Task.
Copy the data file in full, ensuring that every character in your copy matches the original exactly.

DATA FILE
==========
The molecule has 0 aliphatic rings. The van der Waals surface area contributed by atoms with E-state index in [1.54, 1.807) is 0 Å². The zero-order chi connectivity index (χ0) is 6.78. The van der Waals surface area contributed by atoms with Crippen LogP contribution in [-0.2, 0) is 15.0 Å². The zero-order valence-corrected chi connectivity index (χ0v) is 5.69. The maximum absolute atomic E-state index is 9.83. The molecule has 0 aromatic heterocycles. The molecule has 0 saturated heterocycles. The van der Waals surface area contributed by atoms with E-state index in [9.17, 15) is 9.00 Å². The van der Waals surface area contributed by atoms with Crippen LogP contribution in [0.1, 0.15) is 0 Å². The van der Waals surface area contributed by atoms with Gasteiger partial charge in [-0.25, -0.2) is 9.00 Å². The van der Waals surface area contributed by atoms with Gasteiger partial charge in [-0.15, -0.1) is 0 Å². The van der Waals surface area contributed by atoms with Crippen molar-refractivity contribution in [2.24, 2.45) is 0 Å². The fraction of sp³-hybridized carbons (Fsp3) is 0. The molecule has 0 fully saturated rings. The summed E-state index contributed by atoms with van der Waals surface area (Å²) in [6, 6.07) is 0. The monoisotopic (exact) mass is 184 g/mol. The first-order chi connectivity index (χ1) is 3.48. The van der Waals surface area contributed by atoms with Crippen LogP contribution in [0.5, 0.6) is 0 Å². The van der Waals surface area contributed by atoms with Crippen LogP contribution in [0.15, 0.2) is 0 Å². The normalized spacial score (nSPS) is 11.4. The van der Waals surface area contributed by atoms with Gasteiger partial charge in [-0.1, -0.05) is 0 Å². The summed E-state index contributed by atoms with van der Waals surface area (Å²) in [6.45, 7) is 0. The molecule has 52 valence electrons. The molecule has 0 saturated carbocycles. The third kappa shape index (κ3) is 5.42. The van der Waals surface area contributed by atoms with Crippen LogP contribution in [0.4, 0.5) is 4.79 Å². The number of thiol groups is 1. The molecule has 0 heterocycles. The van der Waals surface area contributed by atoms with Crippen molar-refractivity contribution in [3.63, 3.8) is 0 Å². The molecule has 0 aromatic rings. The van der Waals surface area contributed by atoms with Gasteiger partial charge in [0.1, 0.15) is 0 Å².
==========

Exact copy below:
The molecule has 0 aliphatic rings. The van der Waals surface area contributed by atoms with E-state index in [1.54, 1.807) is 0 Å². The zero-order chi connectivity index (χ0) is 6.78. The van der Waals surface area contributed by atoms with Crippen LogP contribution in [-0.2, 0) is 15.0 Å². The zero-order valence-corrected chi connectivity index (χ0v) is 5.69. The maximum absolute atomic E-state index is 9.83. The molecule has 0 aromatic heterocycles. The molecule has 0 saturated heterocycles. The van der Waals surface area contributed by atoms with E-state index in [9.17, 15) is 9.00 Å². The van der Waals surface area contributed by atoms with Crippen LogP contribution in [0.1, 0.15) is 0 Å². The van der Waals surface area contributed by atoms with Gasteiger partial charge in [-0.25, -0.2) is 9.00 Å². The van der Waals surface area contributed by atoms with Gasteiger partial charge in [-0.15, -0.1) is 0 Å². The van der Waals surface area contributed by atoms with Crippen molar-refractivity contribution in [2.24, 2.45) is 0 Å². The fraction of sp³-hybridized carbons (Fsp3) is 0. The molecule has 0 fully saturated rings. The summed E-state index contributed by atoms with van der Waals surface area (Å²) in [6, 6.07) is 0. The monoisotopic (exact) mass is 184 g/mol. The first-order chi connectivity index (χ1) is 3.48. The van der Waals surface area contributed by atoms with Crippen LogP contribution in [0.5, 0.6) is 0 Å². The van der Waals surface area contributed by atoms with Crippen LogP contribution in [0.15, 0.2) is 0 Å². The normalized spacial score (nSPS) is 11.4. The van der Waals surface area contributed by atoms with Gasteiger partial charge in [-0.1, -0.05) is 0 Å². The summed E-state index contributed by atoms with van der Waals surface area (Å²) in [6.45, 7) is 0. The molecule has 52 valence electrons. The molecule has 0 saturated carbocycles. The third kappa shape index (κ3) is 5.42. The van der Waals surface area contributed by atoms with Crippen LogP contribution in [0.4, 0.5) is 4.79 Å². The number of thiol groups is 1. The molecule has 0 heterocycles. The van der Waals surface area contributed by atoms with Crippen molar-refractivity contribution in [3.63, 3.8) is 0 Å². The molecule has 0 aromatic rings. The van der Waals surface area contributed by atoms with Gasteiger partial charge in [0.1, 0.15) is 0 Å².